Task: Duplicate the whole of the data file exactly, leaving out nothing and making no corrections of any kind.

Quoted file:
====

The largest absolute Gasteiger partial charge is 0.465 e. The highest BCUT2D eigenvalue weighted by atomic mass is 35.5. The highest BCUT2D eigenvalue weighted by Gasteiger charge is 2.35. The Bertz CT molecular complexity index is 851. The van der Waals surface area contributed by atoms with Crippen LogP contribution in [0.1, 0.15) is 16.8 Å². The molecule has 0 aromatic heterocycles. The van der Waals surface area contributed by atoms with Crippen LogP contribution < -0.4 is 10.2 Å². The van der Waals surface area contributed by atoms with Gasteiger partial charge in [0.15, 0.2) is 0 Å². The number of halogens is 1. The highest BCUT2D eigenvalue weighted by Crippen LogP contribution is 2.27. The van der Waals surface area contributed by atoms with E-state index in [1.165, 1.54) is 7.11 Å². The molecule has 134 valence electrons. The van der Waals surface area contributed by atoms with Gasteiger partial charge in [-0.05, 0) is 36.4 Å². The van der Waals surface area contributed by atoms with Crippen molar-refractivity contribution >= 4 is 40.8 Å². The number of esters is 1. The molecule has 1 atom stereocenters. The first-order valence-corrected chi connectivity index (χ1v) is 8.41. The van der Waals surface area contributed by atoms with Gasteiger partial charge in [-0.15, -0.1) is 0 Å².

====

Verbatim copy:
The largest absolute Gasteiger partial charge is 0.465 e. The highest BCUT2D eigenvalue weighted by atomic mass is 35.5. The highest BCUT2D eigenvalue weighted by Gasteiger charge is 2.35. The Bertz CT molecular complexity index is 851. The van der Waals surface area contributed by atoms with Crippen LogP contribution in [0.1, 0.15) is 16.8 Å². The molecule has 0 aromatic heterocycles. The van der Waals surface area contributed by atoms with Crippen LogP contribution < -0.4 is 10.2 Å². The van der Waals surface area contributed by atoms with Gasteiger partial charge in [0.15, 0.2) is 0 Å². The number of halogens is 1. The highest BCUT2D eigenvalue weighted by Crippen LogP contribution is 2.27. The van der Waals surface area contributed by atoms with E-state index in [1.165, 1.54) is 7.11 Å². The molecule has 134 valence electrons. The van der Waals surface area contributed by atoms with Gasteiger partial charge in [-0.05, 0) is 36.4 Å². The van der Waals surface area contributed by atoms with Crippen molar-refractivity contribution >= 4 is 40.8 Å². The number of esters is 1. The molecule has 1 atom stereocenters. The first-order valence-corrected chi connectivity index (χ1v) is 8.41. The van der Waals surface area contributed by atoms with Gasteiger partial charge in [-0.15, -0.1) is 0 Å².